This morning, I was cutting my nails using a Hello-Kitty nail clipper that my dad brought me from his trip to Japan 35 years ago. It reminded me of my dad. I "saw" that he has been alone most of his life because he has not been used to sharing his emotions with anyone. I missed him very much, so I called him in the afternoon and we talked for a while. As I was listening to him, I was saddened by the realization that, most of his life, he did not imagine choices. I am exaggerating, of course, but there was something sad there in our talk.

We have to create the ``transitional'' space for making choices. That is the space between harsh realities/constraints of life and our imagination, where we can choose if we let ourselves to do so. Creating that space also gives us a sense of agency: I make choices, good or bad, hence I am. That sense of agency is the exact opposite of depression. Depression is less about being sad: Sadness is a natural feeling. Depression is more related to the sense of desperation, not having choice, being hopeless and helpless.

Here is D.B. Stern's approach to the question of choice and agency:
... The repetition compulsion, in other words, is not necessarily maintained by a rigidly enacted conflict between conscious and unconscious aims, but by the absence of the conflict we need to be able to experience if we are to sense the availability of choice. ....
Conscious internal conflict is necessary because, if we are to back away from what is happening with the other to create the opportunity for reflection, for "seeing'' the events in question, we need more than one perspective. ... Without an alternative perspective to set against one's previous single-mindedness, a new perception is simply impossible to accomplish. ....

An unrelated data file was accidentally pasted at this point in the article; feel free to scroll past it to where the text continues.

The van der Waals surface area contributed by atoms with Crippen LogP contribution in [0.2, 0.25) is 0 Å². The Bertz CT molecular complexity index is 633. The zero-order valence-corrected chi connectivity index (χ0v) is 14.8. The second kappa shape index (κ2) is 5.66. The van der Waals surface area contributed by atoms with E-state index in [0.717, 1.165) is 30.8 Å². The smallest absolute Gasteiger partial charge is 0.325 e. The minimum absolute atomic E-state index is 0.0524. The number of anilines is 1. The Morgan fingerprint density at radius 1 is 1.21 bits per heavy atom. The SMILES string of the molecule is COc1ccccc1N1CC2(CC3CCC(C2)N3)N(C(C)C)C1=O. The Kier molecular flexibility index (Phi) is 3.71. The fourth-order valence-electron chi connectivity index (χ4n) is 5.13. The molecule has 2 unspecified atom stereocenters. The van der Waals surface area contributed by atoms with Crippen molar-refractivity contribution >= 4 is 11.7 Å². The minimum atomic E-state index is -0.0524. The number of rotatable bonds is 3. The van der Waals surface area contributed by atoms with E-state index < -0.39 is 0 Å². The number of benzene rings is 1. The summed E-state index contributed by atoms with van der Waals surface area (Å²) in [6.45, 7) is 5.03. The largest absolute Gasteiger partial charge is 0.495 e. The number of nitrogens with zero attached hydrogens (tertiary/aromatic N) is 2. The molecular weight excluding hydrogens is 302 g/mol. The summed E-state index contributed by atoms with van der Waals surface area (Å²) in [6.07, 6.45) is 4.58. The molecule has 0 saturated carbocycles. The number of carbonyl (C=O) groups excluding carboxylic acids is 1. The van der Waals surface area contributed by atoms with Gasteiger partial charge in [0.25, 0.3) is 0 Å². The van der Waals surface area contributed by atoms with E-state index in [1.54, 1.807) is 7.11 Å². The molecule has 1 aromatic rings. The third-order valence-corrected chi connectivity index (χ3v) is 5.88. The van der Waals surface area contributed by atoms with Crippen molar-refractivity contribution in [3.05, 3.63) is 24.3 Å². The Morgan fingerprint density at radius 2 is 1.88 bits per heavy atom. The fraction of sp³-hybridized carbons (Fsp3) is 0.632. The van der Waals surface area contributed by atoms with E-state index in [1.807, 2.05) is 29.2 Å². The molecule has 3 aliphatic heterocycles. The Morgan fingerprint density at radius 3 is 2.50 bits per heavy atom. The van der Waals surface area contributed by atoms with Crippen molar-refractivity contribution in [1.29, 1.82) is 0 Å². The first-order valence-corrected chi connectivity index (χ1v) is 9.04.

The creation of internal conflict is also the creation of a sense of initiative. Desire in the absence of a conflicting alternative is nothing more than compulsion, and compulsion negates the feeling that one is choosing one's own life. In deconstructing enactment one therefore escapes a certain kind of psychic slavery. ...
The most important outcome of a successful analysis is the firm and unthinking conviction that one's life is one's own, that oneself and no one else is living it. Frequently this feeling that one's life is the creation of one's own mind---which in dryer terminology we can describe as the sense of agency---arises from our access to the experience of conflict, because when we are able to face the necessity for choosing the perspective we will take on the problems that face use, we are able to feel our own hand on the tiller [Footnote 1: It bears repeating, though, that the perspective from which we choose are not constructed on a merely conscious basis. The availability of perspectives is a matter of internationality far deeper than conscious decision making. The range of interpretations (experiences) we allow ourselves is a function of a curiosity that goes beyond what we can decide to be interested in. I want to avoid any implication that agency is only a matter of the growth in our capacity to make conscious choices. Our sense of agency arises from our perception of our freedom to experience, a perception that is often created, ironically enough, by our surprise at what comes to us unbidden ...] ---pp. 101-102, Partners in Thought